A new strategy using telehealth to monitor blood pressure at home for several months immediately after a stroke had a positive impact on patient engagement and blood pressure control among people who live in historically under-resourced communities, according to preliminary research presented at this year’s International Stroke Conference (ISC 2022; 9–11 February, New Orleans, USA).
“Hypertension is the most important modifiable risk factor for a second or recurrent stroke,” said lead study author Imama Naqvi (Columbia University Vagelos College of Physicians and Surgeons and New York-Presbyterian/Columbia University Irving Medical Center, New York City, USA). “We know that a small change to lower systolic blood pressure reduces recurrent stroke risk by more than 20%. Yet, blood pressure is poorly controlled among more than half of stroke survivors. We also know that Black adults have a higher prevalence of uncontrolled blood pressure. In addition, Black and Hispanic populations have a higher risk of stroke, and the highest increase in stroke prevalence is expected to be among Hispanic males.”
In this feasibility study, the researchers from Columbia University tested the potential impact of a new, multidisciplinary strategy called Telehealth After Stroke Care (TASC) for stroke survivors who received post-stroke care at New York-Presbyterian/Columbia University Irving Medical Center. The study took place in the Northern Manhattan area, with an underserved community. Participants included 50 stroke survivors (44% Hispanic adults, 32% Black adults and 20% white adults; average age=64 years).
About half (54%) of the participants had up to a high school education, and 30% had private health insurance. They were randomly divided into two groups: half of the study participants received usual care (the control group) and the other half of the study participants were supported with enhanced telehealth after their stroke (the intervention group). Both groups were enrolled before hospital discharge and followed for 90 days—the window of time when the risk of having another stroke is the highest.
Patients assigned to the control group had a video conference appointment with a primary care professional one-to-two weeks after hospital discharge, and video conference appointments with a stroke specialist at six and 12 weeks after discharge. Participants in the enhanced telehealth group received mobile tablet devices, blood pressure monitors and video visits with a multidisciplinary team including pharmacy support. The home blood pressure monitor remotely sent the participant’s readings to their electronic health record. Based on these remote readings, a nurse provided call support and could escalate to telepharmacists and physicians, if needed. The enhanced telehealth group also received a plain-language blood pressure infographic in English or Spanish, specifically tailored to their individual health information, to help educate them about healthy blood pressure levels, goals and ways to improve their blood pressure. Home blood pressure was measured at the end of the study.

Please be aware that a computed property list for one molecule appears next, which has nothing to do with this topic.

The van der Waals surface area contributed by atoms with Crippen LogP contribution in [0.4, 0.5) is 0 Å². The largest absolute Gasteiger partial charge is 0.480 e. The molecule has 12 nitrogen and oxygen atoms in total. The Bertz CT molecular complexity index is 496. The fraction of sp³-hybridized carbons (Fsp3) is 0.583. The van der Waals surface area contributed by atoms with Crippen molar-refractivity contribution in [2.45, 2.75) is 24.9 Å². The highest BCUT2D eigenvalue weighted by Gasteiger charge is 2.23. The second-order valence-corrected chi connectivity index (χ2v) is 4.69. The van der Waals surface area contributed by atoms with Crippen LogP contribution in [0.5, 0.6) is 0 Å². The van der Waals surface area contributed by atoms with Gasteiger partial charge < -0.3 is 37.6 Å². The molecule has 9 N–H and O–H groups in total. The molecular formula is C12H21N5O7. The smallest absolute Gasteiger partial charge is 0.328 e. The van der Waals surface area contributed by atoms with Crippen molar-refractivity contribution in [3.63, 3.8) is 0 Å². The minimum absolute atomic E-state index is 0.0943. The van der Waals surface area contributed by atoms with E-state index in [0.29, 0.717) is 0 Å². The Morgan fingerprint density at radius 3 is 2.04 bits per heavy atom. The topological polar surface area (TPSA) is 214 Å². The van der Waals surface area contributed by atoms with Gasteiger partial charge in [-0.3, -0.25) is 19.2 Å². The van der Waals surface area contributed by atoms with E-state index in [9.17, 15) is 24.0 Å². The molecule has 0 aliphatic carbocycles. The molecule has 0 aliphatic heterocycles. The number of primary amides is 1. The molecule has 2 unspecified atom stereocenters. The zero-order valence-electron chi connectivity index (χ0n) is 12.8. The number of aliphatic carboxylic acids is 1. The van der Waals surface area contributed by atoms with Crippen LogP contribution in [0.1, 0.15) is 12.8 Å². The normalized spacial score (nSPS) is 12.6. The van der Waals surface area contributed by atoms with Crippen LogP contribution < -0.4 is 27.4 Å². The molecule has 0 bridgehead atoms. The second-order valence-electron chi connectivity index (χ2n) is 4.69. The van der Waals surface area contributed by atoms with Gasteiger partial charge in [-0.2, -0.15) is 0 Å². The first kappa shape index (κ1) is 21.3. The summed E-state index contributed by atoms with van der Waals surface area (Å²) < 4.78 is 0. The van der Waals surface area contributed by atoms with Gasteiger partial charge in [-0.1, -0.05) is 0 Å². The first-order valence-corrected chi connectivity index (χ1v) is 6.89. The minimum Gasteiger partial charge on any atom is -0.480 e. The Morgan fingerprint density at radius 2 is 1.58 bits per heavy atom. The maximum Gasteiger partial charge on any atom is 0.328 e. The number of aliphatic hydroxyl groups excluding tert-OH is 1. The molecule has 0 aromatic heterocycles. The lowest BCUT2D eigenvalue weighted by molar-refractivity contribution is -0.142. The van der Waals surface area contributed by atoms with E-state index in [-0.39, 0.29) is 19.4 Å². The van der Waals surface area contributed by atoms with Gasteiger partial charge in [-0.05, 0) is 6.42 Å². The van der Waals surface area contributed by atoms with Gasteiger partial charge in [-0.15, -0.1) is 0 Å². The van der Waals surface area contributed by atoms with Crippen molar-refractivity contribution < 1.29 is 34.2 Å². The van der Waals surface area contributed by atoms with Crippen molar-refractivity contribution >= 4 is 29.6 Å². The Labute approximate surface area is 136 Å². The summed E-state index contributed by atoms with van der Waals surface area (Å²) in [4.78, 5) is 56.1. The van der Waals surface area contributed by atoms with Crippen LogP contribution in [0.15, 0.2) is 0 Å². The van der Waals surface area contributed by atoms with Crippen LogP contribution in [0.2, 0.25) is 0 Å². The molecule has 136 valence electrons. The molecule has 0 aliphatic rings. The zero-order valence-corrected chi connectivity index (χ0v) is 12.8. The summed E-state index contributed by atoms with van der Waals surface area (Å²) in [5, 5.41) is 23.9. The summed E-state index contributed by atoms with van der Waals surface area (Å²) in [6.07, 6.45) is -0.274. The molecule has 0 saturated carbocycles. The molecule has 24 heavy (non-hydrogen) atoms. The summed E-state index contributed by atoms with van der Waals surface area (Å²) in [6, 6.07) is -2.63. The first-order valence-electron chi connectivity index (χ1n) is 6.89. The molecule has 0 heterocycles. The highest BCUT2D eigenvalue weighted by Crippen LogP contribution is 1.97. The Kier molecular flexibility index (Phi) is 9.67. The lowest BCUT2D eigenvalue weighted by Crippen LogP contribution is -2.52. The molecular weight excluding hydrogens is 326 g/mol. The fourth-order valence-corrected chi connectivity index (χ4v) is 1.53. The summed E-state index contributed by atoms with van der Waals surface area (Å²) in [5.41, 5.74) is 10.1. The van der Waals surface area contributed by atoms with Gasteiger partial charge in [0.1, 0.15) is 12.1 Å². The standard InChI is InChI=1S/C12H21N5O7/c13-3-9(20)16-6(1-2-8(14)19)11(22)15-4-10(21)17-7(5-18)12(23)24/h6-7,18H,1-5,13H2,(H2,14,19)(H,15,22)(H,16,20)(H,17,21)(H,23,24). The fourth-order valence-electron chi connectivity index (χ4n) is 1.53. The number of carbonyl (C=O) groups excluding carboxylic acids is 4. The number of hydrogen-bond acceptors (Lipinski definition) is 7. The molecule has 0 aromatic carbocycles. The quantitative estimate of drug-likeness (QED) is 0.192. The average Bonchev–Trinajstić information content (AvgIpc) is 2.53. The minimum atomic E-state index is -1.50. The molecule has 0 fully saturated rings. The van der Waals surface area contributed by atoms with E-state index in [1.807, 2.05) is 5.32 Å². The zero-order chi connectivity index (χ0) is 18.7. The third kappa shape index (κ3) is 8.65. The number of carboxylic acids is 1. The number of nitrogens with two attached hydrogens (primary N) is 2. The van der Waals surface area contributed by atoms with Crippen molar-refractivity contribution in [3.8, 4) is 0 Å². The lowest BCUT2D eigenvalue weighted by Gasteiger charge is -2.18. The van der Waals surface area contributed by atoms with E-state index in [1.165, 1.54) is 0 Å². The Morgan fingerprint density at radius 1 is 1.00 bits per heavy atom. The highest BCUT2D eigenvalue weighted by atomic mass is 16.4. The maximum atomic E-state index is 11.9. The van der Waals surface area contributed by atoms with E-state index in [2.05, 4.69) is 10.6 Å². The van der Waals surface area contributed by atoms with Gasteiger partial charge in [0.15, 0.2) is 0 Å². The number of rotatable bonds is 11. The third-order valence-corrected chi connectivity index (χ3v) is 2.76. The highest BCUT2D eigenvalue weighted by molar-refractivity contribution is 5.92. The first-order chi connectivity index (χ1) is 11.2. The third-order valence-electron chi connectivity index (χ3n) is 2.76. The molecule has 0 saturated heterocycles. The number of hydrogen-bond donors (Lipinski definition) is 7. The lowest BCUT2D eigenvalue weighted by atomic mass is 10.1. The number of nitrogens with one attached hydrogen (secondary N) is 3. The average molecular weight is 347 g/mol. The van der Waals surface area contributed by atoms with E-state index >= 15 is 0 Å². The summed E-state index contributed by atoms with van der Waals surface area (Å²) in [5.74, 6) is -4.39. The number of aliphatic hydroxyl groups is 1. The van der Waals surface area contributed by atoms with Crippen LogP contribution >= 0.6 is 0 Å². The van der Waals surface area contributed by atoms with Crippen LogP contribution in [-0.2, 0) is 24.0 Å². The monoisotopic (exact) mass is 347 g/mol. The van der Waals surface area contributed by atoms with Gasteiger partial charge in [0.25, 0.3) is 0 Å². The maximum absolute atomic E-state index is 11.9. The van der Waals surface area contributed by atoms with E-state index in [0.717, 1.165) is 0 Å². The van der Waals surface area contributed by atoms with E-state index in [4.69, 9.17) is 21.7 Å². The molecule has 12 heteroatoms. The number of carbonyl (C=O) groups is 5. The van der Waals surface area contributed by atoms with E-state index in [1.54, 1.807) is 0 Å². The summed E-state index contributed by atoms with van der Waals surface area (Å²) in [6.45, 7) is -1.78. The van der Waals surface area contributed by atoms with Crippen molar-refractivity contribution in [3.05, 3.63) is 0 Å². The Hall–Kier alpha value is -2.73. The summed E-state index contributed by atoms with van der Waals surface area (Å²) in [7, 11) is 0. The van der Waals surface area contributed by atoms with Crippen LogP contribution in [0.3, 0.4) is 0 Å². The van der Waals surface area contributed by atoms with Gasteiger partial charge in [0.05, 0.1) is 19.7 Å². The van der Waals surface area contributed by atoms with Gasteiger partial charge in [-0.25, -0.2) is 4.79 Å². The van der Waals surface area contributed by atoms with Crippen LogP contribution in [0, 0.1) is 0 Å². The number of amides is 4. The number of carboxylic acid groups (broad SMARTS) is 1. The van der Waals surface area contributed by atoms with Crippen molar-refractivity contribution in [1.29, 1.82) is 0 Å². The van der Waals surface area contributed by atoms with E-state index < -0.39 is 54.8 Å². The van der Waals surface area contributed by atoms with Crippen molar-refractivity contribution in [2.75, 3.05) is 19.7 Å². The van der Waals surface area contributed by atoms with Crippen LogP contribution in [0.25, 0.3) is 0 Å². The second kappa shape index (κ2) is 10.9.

Key findings from the study included:
- The TASC strategy had a significant improvement in patient follow-up: 84% of patients in the enhanced telehealth group completed the 12-week study, compared to 64% of patients in the usual care group.
- Some 91% of patients in the enhanced telehealth group completed the video visit with primary care professionals and specialists, compared to 75% of patients in the usual care group.
- Blood pressure control was better in the enhanced telehealth group, at 76% compared to 25% control in the control group.
- Among Black study participants, blood pressure control improved from 40% of participants at enrolment to 100% at the study’s conclusion in the enhanced telehealth group and improved only from 14% to 29% in the control group.
“COVID-19 has highlighted numerous health inequities that make post-stroke care more difficult and created a gap in health outcomes for people from diverse racial and ethnic groups,” added Naqvi. “We need to devise ways to bridge this divide. Mobile health tools such as wireless blood pressure devices that enable remote monitoring are here to stay, and we need to find ways to utilise telemedicine to improve care for all stroke survivors. As physicians, we want to provide patients with equitable access to care and find the right post-stroke care interventions that engage patients and improve health outcomes.”
The researchers for this feasibility study have urged caution regarding interpreting its results—noting that, while promising, the findings warrant further replication in a larger trial.